2203 Montague Rd., Rockford, Illinois 61102.
It all started back in 1967 when I got so interested in old engines that I ran an ad in the local paper, 'Wanted: Old Engines and Tractors.' The number of helpful replies saying, 'There's an old-sitting over by--.' was surprising! Not all the replies were exact or for the items I was interested in, but plenty of them were well worthwhile. This article is about one particular engine which I now have as a result of that ad.
In February a man called to say, 'Out by Lindenwood where I got some parts for my Essex there is a Cadillac Steam Tractor.' I wrote the information down and on the way to an engine club meeting in Sycamore in March, 1967, I stopped to see the Cadillac Steam Tractor which turned out to be a 12-24 'H' Hart-Parr Tractor with an old Cadillac auto front axle, wheels and steering wheel in place of the original parts. Beside this stood an International 8 HP one cylinder screen-cooled engine with a small tree growing up through one flywheel. The tractor he might sell, but the engine was given to a son who was in the Army.
I have stopped out there at least once each year since that time to see if the son had decided to sell it. Each time I stopped the tree had gotten bigger in the flywheel. A year ago he got out of the Army and said he thought he'd fix it up. This winter it was still sitting there with the tree in the flywheel as it had been for many years. I took my friend, Tom Draus of Davis Junction, out to buy the Hart-Parr and we sawed off the tree trunk so it wouldn't grow any more. The son was gone that day.
Later, when the ground was frozen, we took a pick, pry bar and jack and dug out the Hart-Parr. After we put the tools away the boy's mother came out and asked, 'How much would you give for that engine? Danny won't ever get it fixed.' I made an offer, talked it over with Danny and his mother and we made the deal. We got the tools out again and dug the IHC out of the frozen ground.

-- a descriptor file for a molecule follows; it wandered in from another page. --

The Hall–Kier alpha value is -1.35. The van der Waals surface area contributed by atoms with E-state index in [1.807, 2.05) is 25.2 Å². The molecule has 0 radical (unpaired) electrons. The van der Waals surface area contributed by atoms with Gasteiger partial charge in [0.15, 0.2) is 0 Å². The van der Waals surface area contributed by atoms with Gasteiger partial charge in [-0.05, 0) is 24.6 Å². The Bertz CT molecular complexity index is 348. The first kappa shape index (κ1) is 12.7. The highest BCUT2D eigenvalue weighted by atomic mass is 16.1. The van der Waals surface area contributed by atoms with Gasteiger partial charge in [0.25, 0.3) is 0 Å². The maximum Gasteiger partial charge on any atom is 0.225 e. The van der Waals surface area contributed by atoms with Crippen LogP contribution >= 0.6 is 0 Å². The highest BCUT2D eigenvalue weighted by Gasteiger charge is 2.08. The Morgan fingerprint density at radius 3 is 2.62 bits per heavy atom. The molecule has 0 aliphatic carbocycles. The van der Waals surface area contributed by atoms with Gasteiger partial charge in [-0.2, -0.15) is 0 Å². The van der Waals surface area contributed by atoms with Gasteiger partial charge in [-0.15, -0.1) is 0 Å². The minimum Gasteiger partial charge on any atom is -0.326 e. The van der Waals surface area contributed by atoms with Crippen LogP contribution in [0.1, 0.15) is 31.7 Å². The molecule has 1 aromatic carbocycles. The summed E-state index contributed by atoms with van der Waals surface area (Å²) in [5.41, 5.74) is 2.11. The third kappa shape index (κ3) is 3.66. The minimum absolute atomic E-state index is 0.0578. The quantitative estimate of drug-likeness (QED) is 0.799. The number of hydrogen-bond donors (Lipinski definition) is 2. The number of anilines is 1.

It was a cold January morning when we went out to get it. We got permission to use the Farmall 'H' on the place to move the engine out of the deep snow for loading. The battery was completely dead so we used the 12 volt car battery and jumper cables. The tractor ran fine unless the engine speed dropped too low, then the engine would stop due to lack of ignition as it did quite a few times. Believe me, when we finally got it moving in that deep snow we tried to keep it going till we got it to a good loading place. Then George Hedtke arrived with his truck to haul it and Emil Svanda with his car as an escort. We decided the engine, tree and all, was such a sight that we'd take it to the Kings Show Grounds and leave it that way for the 1971 show.
This involved finding a forked tree trunk, 12 feet lone and light enough to handle to lift the telephone wires over the tree, for the top was 26 feet above the ground when loaded. I rode on the back of the truck to lift the wires. George drove, Emil went ahead with flashing lights and Tom followed to watch.
I hadn't realized how many wires crossed the road between Lindenwood and Kings! I even raised one pair of high tension wires. For some reason everyone stared at the sight going down the road.
Well, we finally got it there. Maybe the next year I can have it running. I need a muffler and a connecting rod cap for it.
The farm where I found this engine was a 'find' as far as we tired iron collectors are concerned. There on junk piles were steel wheels, flatirons, etc.-- even a 400 pound steel yards with the sliding weight missing.
IHC 8 HP Engine on Hedtke's truck.